The block occupancy board comes with Events pre-configured to be unique from each other. The user can test them by adding and removing loads to the monitor track sections; the LEDs on each of the boards should react (see the "Diagnostics" section). Because this is an initial configuration, the block occupancy board needs nothing else.
The crossing gate board needs to learn four events: "Left track occupied", "left track empty", "right track occupied", "right track empty". To do this, the user ensures that the two tracks are unoccupied, then:
The user pushes the select-button on the crossing gate board once to select its first consumer “Left track occupied”, and then presses the gold-button to tell the board ready the it to learn. An indication, e.g. via an LED, that it's waiting for the an event would be desirable, but is not required.
On the block-occupancy board, the user pushes the gold-button to ready it to teach, and puts a load on the left track, and pushes the gold-button again to complete the teaching cycle. [The occupancy detector unit sends a TeachEvent message containing the event, which is then learned by the crossing gate board]. It would be desirable to show the user that the event was learned, e.g. by changing the blink pattern on a LED.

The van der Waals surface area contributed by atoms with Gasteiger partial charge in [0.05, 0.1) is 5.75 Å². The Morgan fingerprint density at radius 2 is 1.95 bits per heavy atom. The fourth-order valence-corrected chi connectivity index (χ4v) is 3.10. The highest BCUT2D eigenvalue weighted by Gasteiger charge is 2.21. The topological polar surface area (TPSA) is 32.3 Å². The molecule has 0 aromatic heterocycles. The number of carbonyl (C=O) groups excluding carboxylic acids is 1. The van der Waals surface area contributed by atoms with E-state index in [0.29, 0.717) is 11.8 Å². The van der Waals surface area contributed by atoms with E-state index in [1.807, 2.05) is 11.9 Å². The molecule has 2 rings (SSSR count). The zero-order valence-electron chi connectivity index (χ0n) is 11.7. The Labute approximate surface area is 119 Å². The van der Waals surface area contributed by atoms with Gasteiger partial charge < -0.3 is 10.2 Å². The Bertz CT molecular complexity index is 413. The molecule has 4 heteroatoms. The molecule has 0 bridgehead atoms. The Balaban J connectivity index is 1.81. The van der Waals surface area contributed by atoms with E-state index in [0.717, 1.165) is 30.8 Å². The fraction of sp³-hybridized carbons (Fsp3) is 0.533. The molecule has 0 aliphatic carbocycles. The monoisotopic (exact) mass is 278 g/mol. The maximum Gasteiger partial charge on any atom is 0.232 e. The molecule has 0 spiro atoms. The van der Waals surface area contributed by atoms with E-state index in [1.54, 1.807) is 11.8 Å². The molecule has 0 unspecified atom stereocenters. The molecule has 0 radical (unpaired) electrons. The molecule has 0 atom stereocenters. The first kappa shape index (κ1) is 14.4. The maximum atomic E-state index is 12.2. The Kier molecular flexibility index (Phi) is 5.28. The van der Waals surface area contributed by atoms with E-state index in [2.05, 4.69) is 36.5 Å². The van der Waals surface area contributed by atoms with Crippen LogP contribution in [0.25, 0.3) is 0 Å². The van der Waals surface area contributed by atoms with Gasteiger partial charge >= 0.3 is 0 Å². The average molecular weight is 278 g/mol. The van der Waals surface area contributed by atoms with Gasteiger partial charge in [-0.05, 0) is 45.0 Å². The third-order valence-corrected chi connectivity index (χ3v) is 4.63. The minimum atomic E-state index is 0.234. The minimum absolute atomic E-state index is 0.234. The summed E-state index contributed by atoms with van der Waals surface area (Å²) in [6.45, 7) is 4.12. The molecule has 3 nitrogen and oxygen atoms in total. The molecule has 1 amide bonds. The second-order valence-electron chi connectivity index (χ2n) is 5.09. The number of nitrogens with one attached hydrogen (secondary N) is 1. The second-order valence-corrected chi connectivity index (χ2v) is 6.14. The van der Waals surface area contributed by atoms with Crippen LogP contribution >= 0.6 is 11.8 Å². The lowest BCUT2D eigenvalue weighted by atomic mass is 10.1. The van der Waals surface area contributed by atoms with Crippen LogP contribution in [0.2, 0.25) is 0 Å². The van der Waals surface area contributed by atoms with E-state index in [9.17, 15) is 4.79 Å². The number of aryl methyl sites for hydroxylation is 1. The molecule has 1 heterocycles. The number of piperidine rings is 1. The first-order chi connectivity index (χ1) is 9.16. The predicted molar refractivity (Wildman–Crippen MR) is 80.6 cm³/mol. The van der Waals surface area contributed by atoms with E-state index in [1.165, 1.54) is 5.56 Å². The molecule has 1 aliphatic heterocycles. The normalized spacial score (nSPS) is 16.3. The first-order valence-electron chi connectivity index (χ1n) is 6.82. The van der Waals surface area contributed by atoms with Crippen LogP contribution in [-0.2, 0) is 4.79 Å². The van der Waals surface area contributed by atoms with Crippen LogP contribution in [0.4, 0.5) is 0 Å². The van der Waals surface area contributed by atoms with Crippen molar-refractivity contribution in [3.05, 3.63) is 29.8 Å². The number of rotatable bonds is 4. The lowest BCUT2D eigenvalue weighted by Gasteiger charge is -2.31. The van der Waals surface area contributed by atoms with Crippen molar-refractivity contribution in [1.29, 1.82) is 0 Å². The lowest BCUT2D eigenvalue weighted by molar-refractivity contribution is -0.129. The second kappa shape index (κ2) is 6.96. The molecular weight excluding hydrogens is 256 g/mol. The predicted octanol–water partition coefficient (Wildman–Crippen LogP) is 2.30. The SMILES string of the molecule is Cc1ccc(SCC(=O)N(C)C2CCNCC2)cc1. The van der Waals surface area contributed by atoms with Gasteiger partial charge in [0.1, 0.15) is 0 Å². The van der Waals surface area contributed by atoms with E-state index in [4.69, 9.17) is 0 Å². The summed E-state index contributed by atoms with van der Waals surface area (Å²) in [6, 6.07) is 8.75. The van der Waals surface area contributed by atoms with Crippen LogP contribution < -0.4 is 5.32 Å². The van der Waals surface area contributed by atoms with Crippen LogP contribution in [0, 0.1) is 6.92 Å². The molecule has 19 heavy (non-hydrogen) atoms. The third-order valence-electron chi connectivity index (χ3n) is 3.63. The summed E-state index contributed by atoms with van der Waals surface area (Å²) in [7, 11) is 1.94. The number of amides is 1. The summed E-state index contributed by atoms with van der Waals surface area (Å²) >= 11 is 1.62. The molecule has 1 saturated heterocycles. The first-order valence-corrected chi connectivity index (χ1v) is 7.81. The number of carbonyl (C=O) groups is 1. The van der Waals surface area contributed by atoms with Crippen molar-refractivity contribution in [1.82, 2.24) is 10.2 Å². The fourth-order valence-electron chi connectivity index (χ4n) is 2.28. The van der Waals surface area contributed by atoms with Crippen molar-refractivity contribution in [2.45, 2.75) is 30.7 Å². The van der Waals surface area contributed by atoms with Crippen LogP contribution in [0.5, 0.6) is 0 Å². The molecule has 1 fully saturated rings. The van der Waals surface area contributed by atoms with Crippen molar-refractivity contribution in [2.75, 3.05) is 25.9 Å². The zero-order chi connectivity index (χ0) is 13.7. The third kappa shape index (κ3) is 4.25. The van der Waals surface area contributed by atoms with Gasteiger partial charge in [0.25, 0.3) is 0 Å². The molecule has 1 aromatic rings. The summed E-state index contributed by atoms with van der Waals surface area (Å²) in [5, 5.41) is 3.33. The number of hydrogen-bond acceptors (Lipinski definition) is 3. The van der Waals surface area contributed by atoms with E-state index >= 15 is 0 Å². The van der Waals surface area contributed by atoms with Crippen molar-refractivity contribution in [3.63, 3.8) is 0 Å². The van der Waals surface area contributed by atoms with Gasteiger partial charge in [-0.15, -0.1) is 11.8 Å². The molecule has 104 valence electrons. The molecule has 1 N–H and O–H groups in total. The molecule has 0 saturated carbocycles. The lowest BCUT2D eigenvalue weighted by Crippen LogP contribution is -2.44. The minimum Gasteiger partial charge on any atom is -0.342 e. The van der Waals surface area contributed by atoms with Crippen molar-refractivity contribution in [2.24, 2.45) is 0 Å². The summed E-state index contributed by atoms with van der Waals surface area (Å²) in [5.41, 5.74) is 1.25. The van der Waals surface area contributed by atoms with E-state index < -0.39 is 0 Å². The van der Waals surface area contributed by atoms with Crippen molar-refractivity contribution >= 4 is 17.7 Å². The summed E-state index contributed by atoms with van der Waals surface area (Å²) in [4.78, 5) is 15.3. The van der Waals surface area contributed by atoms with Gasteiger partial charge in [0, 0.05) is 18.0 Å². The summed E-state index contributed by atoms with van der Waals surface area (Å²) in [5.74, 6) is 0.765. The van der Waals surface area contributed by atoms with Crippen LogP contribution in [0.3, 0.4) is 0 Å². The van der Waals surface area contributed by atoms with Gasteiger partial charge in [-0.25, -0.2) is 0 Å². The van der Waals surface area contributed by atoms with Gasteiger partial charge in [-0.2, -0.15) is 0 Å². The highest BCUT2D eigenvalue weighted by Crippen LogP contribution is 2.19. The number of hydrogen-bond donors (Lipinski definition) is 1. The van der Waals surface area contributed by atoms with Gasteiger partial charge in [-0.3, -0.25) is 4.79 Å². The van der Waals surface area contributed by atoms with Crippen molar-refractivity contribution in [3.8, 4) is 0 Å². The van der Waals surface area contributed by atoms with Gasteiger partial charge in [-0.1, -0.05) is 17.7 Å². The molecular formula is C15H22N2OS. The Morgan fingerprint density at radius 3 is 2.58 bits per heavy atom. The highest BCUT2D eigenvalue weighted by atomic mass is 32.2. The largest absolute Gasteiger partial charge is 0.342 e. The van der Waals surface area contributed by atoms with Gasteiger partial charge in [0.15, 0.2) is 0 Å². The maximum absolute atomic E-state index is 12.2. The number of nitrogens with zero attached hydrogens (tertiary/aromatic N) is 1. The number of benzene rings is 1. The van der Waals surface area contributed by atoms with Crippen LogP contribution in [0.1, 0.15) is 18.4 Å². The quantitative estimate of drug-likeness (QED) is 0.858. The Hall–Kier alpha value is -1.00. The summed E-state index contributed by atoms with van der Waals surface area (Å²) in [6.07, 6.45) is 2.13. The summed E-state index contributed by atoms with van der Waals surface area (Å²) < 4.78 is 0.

The user pushes the select-button twice to select the second consumer “left track empty”, and then the gold-button.
On the block-occupancy board, the user pushes gold, then removes the load from the left track, and pushes gold again. It would be desirable to show the user that the event was learned, e.g. by changing the blink pattern on a LED.
The last two steps are repeated two more times for the right track. After the "right track unloaded" TeachEvent is received and stored, configuration is complete, and it would be desirable for that also to be indicated on the LED.
The user can then test the operation by adding and removing loads from the track. It's up to the crossing gate as to how it responds, e.g. lights, motion, etc.
This option uses a separate configuration tool. See option A for use of only on-board capabilities.